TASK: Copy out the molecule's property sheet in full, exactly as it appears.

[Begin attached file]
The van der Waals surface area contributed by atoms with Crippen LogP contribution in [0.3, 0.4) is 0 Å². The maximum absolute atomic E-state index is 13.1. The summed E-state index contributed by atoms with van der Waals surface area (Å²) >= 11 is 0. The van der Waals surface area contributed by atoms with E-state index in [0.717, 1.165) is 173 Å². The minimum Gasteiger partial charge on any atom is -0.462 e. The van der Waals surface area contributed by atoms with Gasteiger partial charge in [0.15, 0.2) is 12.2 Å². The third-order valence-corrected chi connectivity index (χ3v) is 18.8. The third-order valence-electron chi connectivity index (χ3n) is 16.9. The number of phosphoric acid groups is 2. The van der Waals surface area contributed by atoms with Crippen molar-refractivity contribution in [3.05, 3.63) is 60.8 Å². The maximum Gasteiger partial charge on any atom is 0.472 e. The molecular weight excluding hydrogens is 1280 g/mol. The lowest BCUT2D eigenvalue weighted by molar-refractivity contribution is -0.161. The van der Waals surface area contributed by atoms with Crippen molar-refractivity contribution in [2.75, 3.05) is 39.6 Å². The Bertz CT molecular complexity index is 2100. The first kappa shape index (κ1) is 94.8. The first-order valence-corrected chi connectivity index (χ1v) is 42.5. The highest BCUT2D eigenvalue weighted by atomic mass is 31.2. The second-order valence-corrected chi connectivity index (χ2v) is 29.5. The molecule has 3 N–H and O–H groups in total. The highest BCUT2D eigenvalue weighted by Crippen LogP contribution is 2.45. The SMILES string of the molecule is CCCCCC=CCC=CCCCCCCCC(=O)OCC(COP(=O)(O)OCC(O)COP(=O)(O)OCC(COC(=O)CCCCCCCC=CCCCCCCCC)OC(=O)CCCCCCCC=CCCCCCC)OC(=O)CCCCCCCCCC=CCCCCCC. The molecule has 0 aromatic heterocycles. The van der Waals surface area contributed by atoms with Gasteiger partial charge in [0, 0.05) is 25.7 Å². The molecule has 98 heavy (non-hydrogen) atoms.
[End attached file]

The van der Waals surface area contributed by atoms with Crippen LogP contribution in [0.3, 0.4) is 0 Å². The maximum absolute atomic E-state index is 13.1. The summed E-state index contributed by atoms with van der Waals surface area (Å²) >= 11 is 0. The van der Waals surface area contributed by atoms with E-state index in [0.717, 1.165) is 173 Å². The minimum Gasteiger partial charge on any atom is -0.462 e. The van der Waals surface area contributed by atoms with Gasteiger partial charge in [0.15, 0.2) is 12.2 Å². The third-order valence-corrected chi connectivity index (χ3v) is 18.8. The third-order valence-electron chi connectivity index (χ3n) is 16.9. The number of phosphoric acid groups is 2. The van der Waals surface area contributed by atoms with Crippen molar-refractivity contribution in [3.05, 3.63) is 60.8 Å². The maximum Gasteiger partial charge on any atom is 0.472 e. The molecular weight excluding hydrogens is 1280 g/mol. The lowest BCUT2D eigenvalue weighted by molar-refractivity contribution is -0.161. The van der Waals surface area contributed by atoms with Crippen molar-refractivity contribution in [2.75, 3.05) is 39.6 Å². The Bertz CT molecular complexity index is 2100. The first kappa shape index (κ1) is 94.8. The first-order valence-corrected chi connectivity index (χ1v) is 42.5. The highest BCUT2D eigenvalue weighted by atomic mass is 31.2. The second-order valence-corrected chi connectivity index (χ2v) is 29.5. The molecule has 3 N–H and O–H groups in total. The highest BCUT2D eigenvalue weighted by Crippen LogP contribution is 2.45. The SMILES string of the molecule is CCCCCC=CCC=CCCCCCCCC(=O)OCC(COP(=O)(O)OCC(O)COP(=O)(O)OCC(COC(=O)CCCCCCCC=CCCCCCCCC)OC(=O)CCCCCCCC=CCCCCCC)OC(=O)CCCCCCCCCC=CCCCCCC. The molecule has 0 aromatic heterocycles. The van der Waals surface area contributed by atoms with Gasteiger partial charge in [0, 0.05) is 25.7 Å². The molecule has 98 heavy (non-hydrogen) atoms.